While the island government and tourist industry works to rebuild hotels and restaurants, locals are still struggling to eat. Many people lost their jobs because the hotel or store where they worked is now closed and under repair. Some hotels, restaurants and retail are closed permanently. Low income housing was devastated throughout the island, in part because of bad location and construction quality.
When we arrived on the island in January, I began looking for volunteer opportunities. John’s supervisor put me in touch with the community outreach coordinator at the medical school. She did have an opportunity for me to help at a medical screening event, but it was a one-time sort of thing. At the screening, the level of poverty on the island was evident. People lined up to be seen by a doctor and waited for well over an hour in the sun. Most patients were over 60.
I looked into the Red Cross, but the island’s office is run by the Netherlands. The posting on their website under volunteering was a donation tab. I found an article about how the Dutch Red Cross had decided to stop relief efforts (providing a food bank, for instance) in September, 2018, because they didn’t want to foster a “dependent” attitude. However, insurance money, if they had insurance, has not arrived for many people and the Dutch government has not released all the funding promised.
I knew the Catholic Church on the island tried not to use volunteers, but rather looked for resources to employ someone to do odd jobs, such as remove lawn rubbish or clean the sanctuary. The same is true for other churches. They did not need some well-meaning American to show up temporarily. Because of past back issues, I had to pass on doing actual physical cleanup in a wildlife reserve. I kept hitting dead ends.
Fortunately, Kathryn, a Canadian and good friend on the island, reconnected with me. Over dinner she told me about an 80-year-old woman who lost everything in the hurricane. The poor woman has been living under a tarp, as are many people, since Irma hit 19 months ago. Residents are also aware the French government did not accurately report all the deaths on that side of the island (close to a thousand). In fact, no one is really sure how many illegal immigrants, mostly from Haiti, died. Without legal papers, they could not go to a designated shelter. Additionally, the number of people in need of food is still being underreported.
The good news: Kathryn heard about two men from The Netherlands, former residents of the island, who decided to do something about the need for food and step into the gap. DJ is a chef who had a vegan cafe back home. So Joost and DJ moved back to the island, and opened the Freegan Cafe. (Free + Vegan ) They spend their days collecting surplus food from restaurants and supermarkets. It’s estimated approximately 40% of food in stores world-wide is discarded-overripe bananas, vegetables that haven’t sold, tofu nearing the end of its shelf life. They turn the discarded food into delicious vegan meals and distribute them in the poorest neighborhoods. A repurposing of food.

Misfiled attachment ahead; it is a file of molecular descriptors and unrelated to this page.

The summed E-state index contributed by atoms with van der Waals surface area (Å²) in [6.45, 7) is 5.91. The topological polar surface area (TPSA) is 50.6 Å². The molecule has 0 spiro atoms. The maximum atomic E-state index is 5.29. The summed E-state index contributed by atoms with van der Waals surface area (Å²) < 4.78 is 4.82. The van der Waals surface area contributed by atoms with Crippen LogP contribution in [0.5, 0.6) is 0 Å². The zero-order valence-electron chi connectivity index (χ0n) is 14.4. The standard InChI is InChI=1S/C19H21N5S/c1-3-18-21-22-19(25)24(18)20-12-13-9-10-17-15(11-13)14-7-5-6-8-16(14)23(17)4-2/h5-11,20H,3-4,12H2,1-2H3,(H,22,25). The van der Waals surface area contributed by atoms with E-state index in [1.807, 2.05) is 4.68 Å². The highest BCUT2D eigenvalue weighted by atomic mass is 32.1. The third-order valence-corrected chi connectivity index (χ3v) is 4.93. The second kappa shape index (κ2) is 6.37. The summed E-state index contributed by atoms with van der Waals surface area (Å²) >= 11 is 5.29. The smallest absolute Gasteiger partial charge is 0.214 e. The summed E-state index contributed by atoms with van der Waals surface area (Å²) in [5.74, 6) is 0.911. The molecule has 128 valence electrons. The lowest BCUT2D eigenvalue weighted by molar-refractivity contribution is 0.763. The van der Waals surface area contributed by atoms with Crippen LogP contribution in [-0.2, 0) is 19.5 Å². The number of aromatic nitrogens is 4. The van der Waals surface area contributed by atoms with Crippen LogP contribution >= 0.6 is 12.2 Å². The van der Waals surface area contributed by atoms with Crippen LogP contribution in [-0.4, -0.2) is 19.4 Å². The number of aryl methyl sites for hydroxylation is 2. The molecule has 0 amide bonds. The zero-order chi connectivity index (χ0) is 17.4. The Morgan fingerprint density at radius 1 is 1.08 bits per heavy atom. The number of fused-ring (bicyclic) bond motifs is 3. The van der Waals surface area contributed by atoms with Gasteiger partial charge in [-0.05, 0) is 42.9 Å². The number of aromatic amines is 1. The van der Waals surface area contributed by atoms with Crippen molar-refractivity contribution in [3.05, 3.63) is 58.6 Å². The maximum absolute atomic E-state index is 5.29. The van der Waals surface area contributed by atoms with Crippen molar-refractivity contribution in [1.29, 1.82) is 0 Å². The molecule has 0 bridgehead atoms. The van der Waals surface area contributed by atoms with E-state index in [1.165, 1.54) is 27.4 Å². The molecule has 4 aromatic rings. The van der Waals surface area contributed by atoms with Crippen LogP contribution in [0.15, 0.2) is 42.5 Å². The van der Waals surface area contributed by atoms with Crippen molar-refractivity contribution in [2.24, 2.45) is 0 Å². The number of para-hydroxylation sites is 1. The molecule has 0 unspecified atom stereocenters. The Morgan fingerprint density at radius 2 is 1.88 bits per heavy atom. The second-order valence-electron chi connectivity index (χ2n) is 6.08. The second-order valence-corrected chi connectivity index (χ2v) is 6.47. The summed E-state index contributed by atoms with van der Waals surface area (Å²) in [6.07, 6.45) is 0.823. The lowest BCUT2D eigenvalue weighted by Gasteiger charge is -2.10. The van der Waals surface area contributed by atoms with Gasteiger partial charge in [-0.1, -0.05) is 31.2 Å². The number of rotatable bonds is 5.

Their communication with the locals is through WhatsApp and word of mouth. When the neighborhoods know the food truck is coming, people line up. The program has expanded to include fresh food items (tomatoes, cucumbers, grapefruit, etc.- a quasi-farmer’s market) and non-food items (children’s shoes, bed linens, clothing). Volunteers in each neighborhood let Freegan know what the current need is, as well as communicate to the neighborhood what is available. When they arrived with produce the other day, an older woman told them “You came just in time”. Her refrigerator was empty.
Kathryn, Bhuvana(another friend) and I spent yesterday morning cutting up cucumbers, juicing tangelos and grapefruit, peeling potatoes and washing dishes. The three hours flew by. In the end, we sat down and enjoyed a great meal of yellow curry and rice, vegan Schwarma and a banana chia bowl. All of us were tired, but it was that happy kind of exhaustion you get when you help someone else and forget for a brief moment about yourself. The whole experience gives me hope.